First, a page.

Court to hear Harry's bid to rely on ‘secret agreement’ in NGN case

Harry alleges he was targeted by journalists and private investigators working for The Sun and the now-defunct News Of The World.

A bid by the Duke of Sussex to rely on a “secret agreement” between Buckingham Palace and a tabloid publisher in his claim over alleged unlawful information gathering will be heard at the High Court.

Harry, 38, alleges he was targeted by journalists and private investigators working for The Sun and the now-defunct News Of The World, and is suing the publisher, News Group Newspapers (NGN).

The duke alleges he was targeted by journalists and private investigators working for the papers.

At a preliminary hearing in April, the publisher asked a judge to throw out his and Hollywood star Hugh Grant’s claim, arguing they were brought too late.

Mr Justice Fancourt ruled earlier this month that the actor’s claim could go to trial, except for any allegations relating to phone hacking.

Hugh Grant is also bringing a case against the publisher.PA Media

Harry’s lawyers have argued that NGN’s challenge to his claim is an attempt to go behind the alleged “secret agreement” between the royal family as an institution and the publisher, which the duke was informed of in 2012.

NGN, which denies any unlawful activity took place at The Sun, disputes that such an agreement was in place.

Mr Justice Fancourt will hold a hearing in London on Wednesday to decide whether Harry’s pleaded case can be amended to include his secret agreement claims.

Mr Grant, 62, is bringing a similar legal action against NGN in relation to The Sun only, having previously settled a claim with the publisher in 2012 relating to the News Of The World.

The judge ruled in May that Mr Grant’s claims over alleged unlawful information gathering – other than his allegations of phone hacking – can go ahead to a trial in January.

During a three-day hearing in April, lawyers for NGN argued that Harry and Mr Grant had been “front and centre” of allegations against the publisher over hacking and therefore could not have failed to realise they had a potential damages claim much sooner.

Harry’s lawyers argued that, while he was aware of unlawful activity around 2012, he had no reason to think it had taken place at The Sun, and was prevented from bringing a claim because of a “secret agreement” between the royal family and senior NGN executives.

His barrister David Sherborne said in written arguments that the late Queen was involved in “discussions and authorisation” of the agreement, which was that members of the royal family would not pursue claims against NGN until after the conclusion of the litigation over hacking.

Mr Sherborne said the agreement “meant that the claimant could not bring a claim against NGN for phone hacking at that time”.

The Duke of Sussex’s barrister, David Sherborne.PA Media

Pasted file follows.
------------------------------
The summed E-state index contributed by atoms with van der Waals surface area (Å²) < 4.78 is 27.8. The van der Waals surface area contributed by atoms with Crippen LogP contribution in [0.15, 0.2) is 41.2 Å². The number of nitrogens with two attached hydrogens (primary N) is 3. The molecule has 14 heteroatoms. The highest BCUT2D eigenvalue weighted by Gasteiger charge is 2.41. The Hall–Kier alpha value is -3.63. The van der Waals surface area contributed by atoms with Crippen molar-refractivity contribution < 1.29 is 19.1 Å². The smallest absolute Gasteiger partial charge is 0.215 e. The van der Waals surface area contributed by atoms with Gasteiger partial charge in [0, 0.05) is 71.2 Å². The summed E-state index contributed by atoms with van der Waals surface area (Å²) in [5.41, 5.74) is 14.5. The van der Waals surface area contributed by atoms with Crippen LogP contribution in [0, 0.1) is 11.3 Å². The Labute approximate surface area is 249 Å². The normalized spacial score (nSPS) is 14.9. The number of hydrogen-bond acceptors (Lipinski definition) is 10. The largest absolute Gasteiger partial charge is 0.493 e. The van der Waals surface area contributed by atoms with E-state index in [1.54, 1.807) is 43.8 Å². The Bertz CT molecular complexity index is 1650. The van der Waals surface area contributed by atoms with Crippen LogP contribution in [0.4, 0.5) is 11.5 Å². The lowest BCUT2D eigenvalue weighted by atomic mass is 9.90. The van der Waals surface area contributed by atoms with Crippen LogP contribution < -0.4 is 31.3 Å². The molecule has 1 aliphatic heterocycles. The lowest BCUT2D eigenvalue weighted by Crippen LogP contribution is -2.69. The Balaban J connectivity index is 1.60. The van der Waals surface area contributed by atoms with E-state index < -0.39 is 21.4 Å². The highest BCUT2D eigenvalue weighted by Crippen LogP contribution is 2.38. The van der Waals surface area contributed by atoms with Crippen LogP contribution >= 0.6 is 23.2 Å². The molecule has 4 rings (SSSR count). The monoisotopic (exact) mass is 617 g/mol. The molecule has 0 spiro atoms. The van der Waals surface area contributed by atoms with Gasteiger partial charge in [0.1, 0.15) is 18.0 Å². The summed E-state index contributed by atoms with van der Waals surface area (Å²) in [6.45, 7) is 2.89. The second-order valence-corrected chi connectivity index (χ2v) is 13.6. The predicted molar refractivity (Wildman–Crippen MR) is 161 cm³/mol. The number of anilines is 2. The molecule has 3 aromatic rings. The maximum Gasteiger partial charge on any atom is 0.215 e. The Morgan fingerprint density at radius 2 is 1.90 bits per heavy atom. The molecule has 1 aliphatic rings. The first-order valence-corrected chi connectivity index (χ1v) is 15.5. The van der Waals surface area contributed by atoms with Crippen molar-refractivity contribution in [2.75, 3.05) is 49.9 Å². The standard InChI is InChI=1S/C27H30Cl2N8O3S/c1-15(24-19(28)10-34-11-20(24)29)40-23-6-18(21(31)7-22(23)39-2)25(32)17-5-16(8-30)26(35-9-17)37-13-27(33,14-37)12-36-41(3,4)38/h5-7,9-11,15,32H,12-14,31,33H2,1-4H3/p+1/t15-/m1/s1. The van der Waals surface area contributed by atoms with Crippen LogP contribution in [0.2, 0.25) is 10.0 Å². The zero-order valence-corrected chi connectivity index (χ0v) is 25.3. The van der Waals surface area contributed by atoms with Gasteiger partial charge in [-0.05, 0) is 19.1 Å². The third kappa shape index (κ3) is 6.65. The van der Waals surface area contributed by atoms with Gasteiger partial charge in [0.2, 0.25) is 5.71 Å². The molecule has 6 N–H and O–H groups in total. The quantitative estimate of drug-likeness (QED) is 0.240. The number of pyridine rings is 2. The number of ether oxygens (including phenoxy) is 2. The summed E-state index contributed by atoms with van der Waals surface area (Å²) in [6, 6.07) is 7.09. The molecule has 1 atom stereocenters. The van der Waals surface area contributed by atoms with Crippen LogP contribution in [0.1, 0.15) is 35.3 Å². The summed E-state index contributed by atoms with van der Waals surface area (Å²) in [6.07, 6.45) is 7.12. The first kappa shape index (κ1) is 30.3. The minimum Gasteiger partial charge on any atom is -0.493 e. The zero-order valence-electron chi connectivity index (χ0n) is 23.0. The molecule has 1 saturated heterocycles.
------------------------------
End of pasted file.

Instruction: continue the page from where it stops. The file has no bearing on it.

Anthony Hudson KC, for NGN, said the publisher’s position is that “there was no such secret agreement”.

Mr Justice Fancourt is expected to give his ruling on whether the duke’s claims can go ahead to trial after deciding on the “secret agreement” issue.

Mr Sherborne told the court in April that correspondence in 2017 and 2018 between the late Queen’s then-director of communications Sally Osman, Robert Thomson and Rebekah Brooks was “consistent” with there being such an agreement.

Ms Brooks is the chief executive of News UK and Mr Thomson is chief executive of News Corp, both parent companies of NGN owned by Rupert Murdoch.

Mr Sherborne pointed to emails between Ms Osman and the executives, in which Ms Osman raised the possibility of resolving “unfinished business” and said “the Queen was aware” they had spoken.

Mr Sherborne told the judge: “Your lordship will see why we say that is consistent with what the Duke of Sussex says in his witness statement about what he was told as to why he couldn’t bring a claim earlier than he did.”

He added: “He was kept out of the loop, as he says, and the reason he was kept out of the loop, and agreed to be kept out of the loop, is because of the secret agreement.”

Mr Hudson, for NGN, said in his concluding arguments to the court at the April hearing: “It is so clear in both cases that both of these claimants, with their very substantial knowledge and resources, could have both easily taken advice and collected evidence.”

Regarding Harry, he added: “He knew he had a claim in 2006, in 2012, and he was pushing hard to have that resolved in 2017 and 2018 before the wedding.

NGN has previously settled a number of claims since the phone-hacking scandal broke in relation to the News Of The World, which closed in 2011, but has consistently denied that any unlawful information gathering took place at The Sun.

The hearing is due to start at 10.30am on Wednesday.

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